From Chapter 22: Given how cold it is as we get out of the cab at the Achebes’ brownstone on the Upper West Side, I’m a little surprised to see Milt answering the door wearing only a diaper and a sash displaying the New Year across his chest. He’s awash in gold glitter, and, knowing how much he likes taking off his clothes and showing off his body, I really shouldn’t have been surprised.
“You didn’t tell us it was a costume party,” I tell him as we’re ushered inside.
“Oh, there’s no dress code. There never is,” Milt replies, taking our coats and scarves. “You both look sensational,” he adds, as he heads off to stash our things.
About two dozen people are milling about in animated conversation. Not many costumes, beyond a few remarkable exceptions, one of which is Milt’s wife Edie, who’s managed to create a dazzling depiction of the Old Year, complete with a long white beard, its strands smoother than corn silk, and a tattered white robe with holes in the most intriguing places. Her glitter is silver and it coats everything. Despite the fact that she’s portraying an elderly man, the overall impression she makes is strongly feminine, youthful, and alluring, and I watch Michael take it all in. Catching sight of us across the room, Edie calls out, “Hey, you guys!” and scurries over, giving both of us a kiss. A real one, not an air kiss. Enough to get glitter on our chins.
From Chapter 12: I have not spoken to Steve during the three months I’ve been with Michael, in part because I’m never sure exactly where he is (he refuses to buy a cell phone) and he always likes to make the first move. So, there’ll be a lot of catching up to do as we have lunch in Mt. Washington at his usual bar. He will be late arriving, maybe upwards of an hour, that’s a given, and will have no plausible explanation as to why. If I’d let a little thing like punctuality put me off Steve, we’d never have gotten anywhere. Back in the day, I mean.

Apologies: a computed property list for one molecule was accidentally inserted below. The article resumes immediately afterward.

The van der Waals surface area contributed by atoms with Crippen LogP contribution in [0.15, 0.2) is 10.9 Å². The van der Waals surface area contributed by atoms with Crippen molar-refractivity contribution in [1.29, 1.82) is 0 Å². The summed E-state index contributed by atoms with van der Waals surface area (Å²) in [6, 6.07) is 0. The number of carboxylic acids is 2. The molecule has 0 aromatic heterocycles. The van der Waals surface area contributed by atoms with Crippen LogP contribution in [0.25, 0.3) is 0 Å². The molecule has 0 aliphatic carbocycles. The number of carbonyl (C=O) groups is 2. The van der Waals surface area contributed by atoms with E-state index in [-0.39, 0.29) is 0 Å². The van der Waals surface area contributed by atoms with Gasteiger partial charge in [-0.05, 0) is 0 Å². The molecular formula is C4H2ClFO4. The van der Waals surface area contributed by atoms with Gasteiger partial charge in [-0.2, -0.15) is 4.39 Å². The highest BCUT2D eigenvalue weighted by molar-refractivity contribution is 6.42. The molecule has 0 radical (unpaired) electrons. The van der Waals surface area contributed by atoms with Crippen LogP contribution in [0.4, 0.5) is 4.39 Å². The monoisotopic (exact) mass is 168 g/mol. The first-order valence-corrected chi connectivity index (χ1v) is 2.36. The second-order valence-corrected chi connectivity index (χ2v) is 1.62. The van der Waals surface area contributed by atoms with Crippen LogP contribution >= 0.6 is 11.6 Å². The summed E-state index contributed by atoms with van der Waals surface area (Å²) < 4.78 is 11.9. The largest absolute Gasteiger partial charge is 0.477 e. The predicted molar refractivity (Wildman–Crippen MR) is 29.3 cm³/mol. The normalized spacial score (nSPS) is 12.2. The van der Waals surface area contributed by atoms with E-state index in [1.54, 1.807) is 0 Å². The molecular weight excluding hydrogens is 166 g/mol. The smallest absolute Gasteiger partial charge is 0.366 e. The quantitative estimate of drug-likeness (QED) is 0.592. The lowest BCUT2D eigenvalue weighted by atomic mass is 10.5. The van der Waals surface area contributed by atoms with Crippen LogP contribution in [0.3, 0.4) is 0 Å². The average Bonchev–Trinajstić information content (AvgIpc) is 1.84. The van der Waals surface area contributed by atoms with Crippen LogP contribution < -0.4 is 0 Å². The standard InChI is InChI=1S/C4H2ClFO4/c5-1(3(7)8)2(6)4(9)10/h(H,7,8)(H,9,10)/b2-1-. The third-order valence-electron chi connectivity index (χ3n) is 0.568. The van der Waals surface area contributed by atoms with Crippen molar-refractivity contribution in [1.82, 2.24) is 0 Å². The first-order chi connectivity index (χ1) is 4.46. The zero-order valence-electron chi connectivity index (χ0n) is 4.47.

I have finished my beer and most of the nachos I’d ordered before he shuffles in, forty minutes late, looking characteristically rumpled, as if he’d just gotten up and thrown on whatever was handy. In this case, a T-shirt advertising some Fell’s Point joint and jeans faded to a shade lichens would envy.
From Chapter 23: Imagine standing on a bare stage, a solitary spotlight drowning you in glare while all around you is utter darkness. You can’t see the audience. You don’t even know if anyone is present. You can’t remember how you got there. You can’t remember when the spot hit you. You have no lines. You have no cues. You’re wearing no costume that could give you a hint of who you are…or who you’re supposed to be. When you look down at yourself, dressed only in your skin, your body, bleached white by the spot, proclaims how vulnerable you are. You ask yourself if you can be happy…if you could ever be happy. You say the words out loud and hear them echo back from the blackness beyond. You gather up your resolve and shout something that’s suddenly occurred to you: I’ve never known how to be happy.
Be happy be happy be happy, the echo replies.
Crossing the precise edge of the spot is a figure you recognize as your stepfather. He enters the circle only a little, drops down to the floor, sitting cross-legged and pretending to pop open a beer can.
Happiness is so fucking overrated, he says bitterly. You recognize that recurring comment from your childhood. You turn your back on him and discover, on the other side, coming across the line from darkness to light, your mother, looking weary and full of despair, wiping her forehead with a limp hand. She adjusts her apron, smoothing out its folds, and pretends to stir a pot on the stove.
There was never even time to look, she says softly, for your ears only, that way she often spoke to you so as not to be overheard. When I was a little girl, I thought I would find happiness when I grew up. It’s what Nana taught me. She pretends to reach for a shaker of salt, sprinkling it over the pot.
But I never could find it.
Your eyes fill with tears. You turn away. It’s too painful to watch. When you look where your stepfather had been, you find your sister there in his place. She’s about five or six, but she speaks with the voice of someone twenty years older.
You never seemed happy, she says to you. All those years, growing up, you never seemed happy.
Stepping into the spot beside her, your younger sister also appears as a child but speaks with the voice of an adult.
Except when you used to read the funnies. THEY seemed to make you happy. If only for however long you kept reading them.
You close your eyes and picture the graphic images of your childhood delight. You see their stylized faces and, hanging over them like zeppelins, their dialogue balloons.
Copyright (c) 2016 by Al Hudgins